Interview(s): 3D Printing Lighting Objects and Components – How does the Future look like?

Recently, I’ve been invited to give a dual interview for The Light Design, an online magazine dedicated to light and to the role it plays in cultural and creative industries, as well as in everyday life. I am delighted to share it with you for a deeper understanding of the future of additive manufacturing for lighting professionals!

Creative Light in Everyday Life

The Light Design caters to technicians, architects, artists, and to all those involved in creative fields. The magazine’s articles analyse light from different points of view, and tackle topics that range from concert and theatre lighting to the role of light in art and architecture, without neglecting interior, residential, commercial and architectural lighting.

The Light Design nicely captured the interviews on their inspiring blog. Here you can read the full interviews:

#1 – 3D Printing a lighting object – how does the future look like?
#2 – 3D printing of Lighting Components

Enjoy the perspectives, and please don’t be afraid to talk back, either via The Light Design Forum or just leave your comments in the footer section of this blog.

3D Printing Eleven_Article Banner

3DPrinting.Lighting – Technology and Inspiration Blog for Lighting Professionals

Finally, I could recommend you following the blog 3Dprinting.Lighting to stay informed about the latest developments, inspiration and practical user cases.

Make sure you won’t stay behind in the 3D Printing Revolution!

Amsterdam is Flooding

Virtual Flood by Studio Roosegaarde at Museumplein Amsterdam Raises Water Awareness

Experience the Vulnerability of Water
Following the Artist Daan Roosegaarde latest installation “Waterlight” in Westervoort back in February, Studio Roosegaarde lets the visitor experience the almost forgotten power and vulnerability of water again. This time, the Museumplein in Amsterdam is hosting a 3-day public light art event to raise water awareness end emphasise the beauty and power of light.
Marcodevisser.com_Waterlicht by Roosegaarde_Musuemplein_A'dam (2)

As a virtual flood, Waterlight shows how high the water could reach without human intervention.

8 Acres of Inner Amsterdam Flooded
Located in the inner city of Amsterdam, Museumplein is an 8 acre square located in the inner city of Amsterdam that has been virtually placed underwater through the use wavy lines of light. Like the ‘Rainbow Station‘ project at Amsterdam Central Station by the end of 2014, ‘Waterlight’ is realized by implementing the latest LED technology, enabling software and lighting optics.
Marcodevisser.com_Waterlicht by Roosegaarde_Musuemplein_A'dam (1)Public Access and Openings
Waterlight by Roosegaarde” is open to the public and can be experienced from May 11 – 13th between 22:00 and 00:00 at the Museumplein in Amsterdam.

Waterlicht Project

WATERLICHT is the dream landscape about the power and poetry of water. As a virtual flood, it shows how high the water could reach without human intervention. Innovation is within the DNA of the Dutch landscape via its waterworks and creative thinking, yet we’ve almost seem to forgotten this. WATERLICHT is a powerful and poetic experience to remember.

WATERLICHT consists of wavy lines of light made with the latest LED technology, software and optics. First created for the Dutch Waterboard Rijn & IJssel in Westervoort, the artwork has now travelled to Museumplein Amsterdam.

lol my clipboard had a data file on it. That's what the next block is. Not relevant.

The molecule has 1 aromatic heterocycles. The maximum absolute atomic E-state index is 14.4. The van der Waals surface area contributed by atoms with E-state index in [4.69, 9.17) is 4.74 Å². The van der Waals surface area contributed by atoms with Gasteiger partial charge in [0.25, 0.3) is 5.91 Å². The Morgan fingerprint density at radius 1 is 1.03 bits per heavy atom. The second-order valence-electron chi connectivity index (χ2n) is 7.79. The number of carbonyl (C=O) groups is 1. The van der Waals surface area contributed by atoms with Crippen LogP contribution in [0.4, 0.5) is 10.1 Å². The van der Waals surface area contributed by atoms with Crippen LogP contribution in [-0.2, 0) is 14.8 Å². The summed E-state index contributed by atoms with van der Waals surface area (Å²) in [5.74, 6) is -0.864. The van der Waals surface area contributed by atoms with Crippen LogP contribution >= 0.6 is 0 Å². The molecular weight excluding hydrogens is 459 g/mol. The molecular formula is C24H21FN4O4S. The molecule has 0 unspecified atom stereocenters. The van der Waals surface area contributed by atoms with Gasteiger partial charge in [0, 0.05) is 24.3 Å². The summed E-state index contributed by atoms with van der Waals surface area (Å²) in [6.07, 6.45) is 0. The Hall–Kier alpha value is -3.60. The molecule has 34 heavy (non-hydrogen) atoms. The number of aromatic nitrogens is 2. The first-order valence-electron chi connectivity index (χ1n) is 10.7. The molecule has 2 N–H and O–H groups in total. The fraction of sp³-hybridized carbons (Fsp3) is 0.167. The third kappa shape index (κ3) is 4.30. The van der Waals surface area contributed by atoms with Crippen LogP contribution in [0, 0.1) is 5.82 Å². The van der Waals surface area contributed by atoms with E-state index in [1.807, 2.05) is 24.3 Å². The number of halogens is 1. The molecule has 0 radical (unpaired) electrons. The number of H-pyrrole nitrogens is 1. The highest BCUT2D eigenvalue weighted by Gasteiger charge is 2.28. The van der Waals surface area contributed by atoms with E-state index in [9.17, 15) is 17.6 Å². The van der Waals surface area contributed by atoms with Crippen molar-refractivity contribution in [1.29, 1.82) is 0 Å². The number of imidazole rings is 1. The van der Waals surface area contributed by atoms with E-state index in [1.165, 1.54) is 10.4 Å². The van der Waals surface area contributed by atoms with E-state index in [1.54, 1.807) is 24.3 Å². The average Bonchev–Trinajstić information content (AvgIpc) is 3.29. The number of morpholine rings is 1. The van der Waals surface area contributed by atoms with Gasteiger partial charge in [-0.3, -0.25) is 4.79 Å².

Related post(s): ‘Waterlight’ by Studio Roosegaarde Creates Dutch Water Awareness

Photos in this post are courtesy of Studio Roosegaarde/Pim Hendriksen.

The Basics of Lighting Optics

I’ve been writing from time to time about optics, especially related to use in illumination applications. As we learn more about light, what we really want to understand is optics that is the control of light. Let’s take a moment to step back to the basics, and learn a bit more on the optics types available and what they are used for.

Optics: The Science of Light
In fact, optics is a branch of physics: the science of light. Optics technology is concerned with all aspects of the behavior of light and thus covers a broad territory. In the International Year of Light, optics are one of the key-attention area’s, along with a variety of other light based technologies.

What is Optics? Optics is the branch of physics which involves the behaviour and properties of light, including its interactions with matter and the construction of instruments that use or detect it.

The Future of Optics
Earlier, I’ve been writing on the ‘Future of Optics Engineering‘ and how the coming of “3D printed optics” will impact and change the future of optics manufacturing. If this topic has your special interest, I can really recommend you reading it!

Below is avideo from the Philips Lighting University, a basic and helpful movie for anyone interested to learn more about lighting optics, light reflection and refraction.

4D printing – The Future of Design

Normally, we create things by use of 3D printing and we’re done. After the printing process is finalized, we take our parts and then we assemble them. But what if we want the parts to be able to transform and change their shape over time? If we want them to assemble themselves?

 
From 3D printing to 4D printing
The promises of 4D printing are truly amazing. Actually, 4D printing is about using a 3D printer to produce self-reconfiguring, programmable material that intelligently arranges itself into basically any object with no need for computers or electricity. Objects are not only be printed, but thanks to geometric code, they could later also change their shape and transform on their own.
 
4D printing for Lighting
This is just a first blogpost on 4D printing to discover this new dimension to 3D printing. I am curious to see how it will influence the future of the lighting industry as well, after 3D printing is finally is adopted. And how it will lead to new features for lighting development and design.